It's a harsh truth, but nodes completely dominate the value equation. It's nearly impossible to punch up even a single node -- just look at consumer GPUs, where NVidia, the king of hustle, pulled out all the stops, all the power budget, packed all the extra features, and leaned harder than ever on all their incumbent advantage, and still they can barely punch up a single node. Note that even as they shopped around in the consumer space, NVidia still opted to pay the TSMC piper for their server offerings. The node makes the king.
AMD should never have been able to get back in the game.
The only reason it hasn't happened is because they had no legitimate competition until recently. In a healthy market they would have been forced to do so long ago. Capitalism and "market forces" only work where competition exists.
At least AMD Ryzen supports it, but the fact that one has to spend a lot of time to research through products, specs, forums and internet chats to figure out a good CPU, m/b & RAM combination that works is cumbersome, to say the least.
The i3 through i9 are generally the exact same silicon. But yields are always variable. If you took the raw yield the actual i9 per wafer might only be 10%-20% which would not be economically viable.
So designed into EVERY Intel product (and generally every other semiconductor company's products) are "fuses" and circuitry that can re-map and re-program out failed elements of the product die.
So a failed i9 can AND DOES become i7, i5, or i3. There is no native i3 processor. The i3 is merely an i9 that has 6 failed cores or 6 "canceled" cores (for inventory/market supply management). Same goes for i5 and i7. They are "semi-failed" i9s!
This is how the industry works. Memories work in similar ways for Flash or DRAM: there is a top-end product which is designed with either spare rows or columns as well as half-array and 3/4-array map-out fuses. Further there is speed binning with a premium on EMPIRICALLY faster parts (you can NOT predict or control all to be fast - it's a Bell curve distribution like most EVERYTHING ELSE in the universe)
With this, nominal total yields can be in the 90% range. Without it, pretty much NO processor or memory chip would be economically viable. The segmentation is as much created to support this reality OF PHYSICS and ENGINEERING as it is to maximize profits.
So generally, to use your example, a non-ECC processor is a regular processor "who's" ECC logic has failed and is inoperable. Similar for different cache size versions - part of the cache memory array has failed on smaller cache parts.
So rather than trash the entire die which earns $0 (and actually costs money to trash), it has some fuses blown, gets packaged and becomes a non-ECC processor which for the right customer is 100% OK so that it earns something less than the ECC version but at an acceptable discount.
When I worked at Intel, we had Commercial, Industrial and Military environmental plus extra ones for "emergencies: e.g. parts that completed 80% of military qual and then failed - hence the "Express" class part.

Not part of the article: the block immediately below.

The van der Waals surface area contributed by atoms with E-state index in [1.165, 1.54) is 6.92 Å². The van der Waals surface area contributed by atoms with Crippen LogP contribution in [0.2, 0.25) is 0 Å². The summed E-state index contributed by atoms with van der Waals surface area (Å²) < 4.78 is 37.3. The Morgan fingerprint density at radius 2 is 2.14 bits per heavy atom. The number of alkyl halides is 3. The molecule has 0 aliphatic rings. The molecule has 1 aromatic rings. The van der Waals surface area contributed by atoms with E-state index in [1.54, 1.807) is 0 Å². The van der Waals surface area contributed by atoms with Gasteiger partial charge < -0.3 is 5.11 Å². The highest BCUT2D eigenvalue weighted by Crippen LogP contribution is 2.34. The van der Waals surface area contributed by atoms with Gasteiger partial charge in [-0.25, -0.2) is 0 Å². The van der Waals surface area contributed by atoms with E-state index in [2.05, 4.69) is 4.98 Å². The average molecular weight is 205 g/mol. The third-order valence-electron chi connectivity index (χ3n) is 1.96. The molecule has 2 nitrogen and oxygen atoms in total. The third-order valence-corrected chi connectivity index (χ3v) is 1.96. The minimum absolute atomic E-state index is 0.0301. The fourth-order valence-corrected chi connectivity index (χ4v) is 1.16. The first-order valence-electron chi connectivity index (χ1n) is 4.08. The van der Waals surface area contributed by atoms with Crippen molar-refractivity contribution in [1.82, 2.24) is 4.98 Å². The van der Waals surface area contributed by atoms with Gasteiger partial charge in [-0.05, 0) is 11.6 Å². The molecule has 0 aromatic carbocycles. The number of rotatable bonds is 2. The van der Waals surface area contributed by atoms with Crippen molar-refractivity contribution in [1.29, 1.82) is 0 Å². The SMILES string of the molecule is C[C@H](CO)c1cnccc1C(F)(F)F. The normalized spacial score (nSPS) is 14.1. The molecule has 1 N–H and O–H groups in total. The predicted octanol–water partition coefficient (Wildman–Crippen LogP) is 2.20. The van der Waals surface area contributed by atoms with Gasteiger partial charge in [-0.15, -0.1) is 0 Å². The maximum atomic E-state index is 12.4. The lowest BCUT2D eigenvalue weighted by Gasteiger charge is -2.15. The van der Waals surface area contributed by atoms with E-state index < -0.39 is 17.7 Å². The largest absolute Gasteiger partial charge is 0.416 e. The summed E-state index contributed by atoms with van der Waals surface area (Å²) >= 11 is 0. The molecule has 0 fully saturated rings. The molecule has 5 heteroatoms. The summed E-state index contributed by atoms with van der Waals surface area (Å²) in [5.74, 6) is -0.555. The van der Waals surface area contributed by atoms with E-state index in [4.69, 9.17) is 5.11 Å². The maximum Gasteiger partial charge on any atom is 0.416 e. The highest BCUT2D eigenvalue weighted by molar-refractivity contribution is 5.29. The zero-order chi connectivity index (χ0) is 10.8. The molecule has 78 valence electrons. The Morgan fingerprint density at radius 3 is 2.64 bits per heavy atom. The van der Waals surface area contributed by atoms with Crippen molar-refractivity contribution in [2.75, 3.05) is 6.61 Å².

We also had 10 ns speed bins which create 5-7 bins, and then the failed half- and quarter-array parts meant 3 more. So 4x7x3 = 84 possible product just for the memory parts I worked on.
For processors you could easily have separate categories for core failures, for ECC failures, for FPU/CPU failures. That takes you up to 100-200 easy. If you are simultaneous selling 2-3 technology generations (tik-tock or tik-tik-tock), that gets you to 500-1000 easy.
This is about "portfolio effect" to maximize profits while still living with the harsh realities that the laws of physics impose upon semiconductor manufacturing. You don't rely on a single version and you don't toss out imperfect parts.
BTW how do you think IPA and sour beers came about?? Because of market research? Or because someone had a whole lot of Epic Fail beer brew that they needed to get rid of??
It was the latter originally, plus inspired marketing. And then people realized they could intentionally sell schlock made with looser process controls and make even more money!
But no high performance mainstream desktop Intel CPU supports ECC . Meanwhile AMD doesn't have any that lack it.
What gives? Surely Intel's ECC logic doesn't have such a huge defect ratio that Intel can't have even a single regular mainstream part with ECC.
At work I need fairly low performance CPU with decent integrated graphics. Intel's iGPUs are great were it not for the lack of any parts with ECC. Nevermind that finding a non-server Intel motherboard with ECC support would restrict the choice such that there'd likely be none with also other desired features.
IPA came about because hops are a natural preservative and they needed to ship the beer all the way to India from England.
Sour Beer is just air fermented beer ala Sourdough Bread. It is actually harder to make Sour Beer than "normal" beer (it does not come out of the failure of normal beer fermentation either).
Sorry for being pedantic. :)
I find that particular statement, very hard to believe.
Also, there's some cross contamination between price point and market segment here. Nobody just buys a CPU, they buy a CPU wrapped in a laptop. So Intel's real customers are laptop manufacturers, not you. So the low-end chips have to appeal to a model that the laptop vendors want to introduce. That takes the form of thin & light laptops (or low-energy-usage "green" desktops for office workers).
Adding ECC support adds heat and cost and die size. All things the thin & light market do not want under any circumstances.
No product is based on the price of manufacture, it's based on the price people are willing to pay.
In what capacity is 10Gbe included as a CPU feature? I’ve only ever used PCIe cards.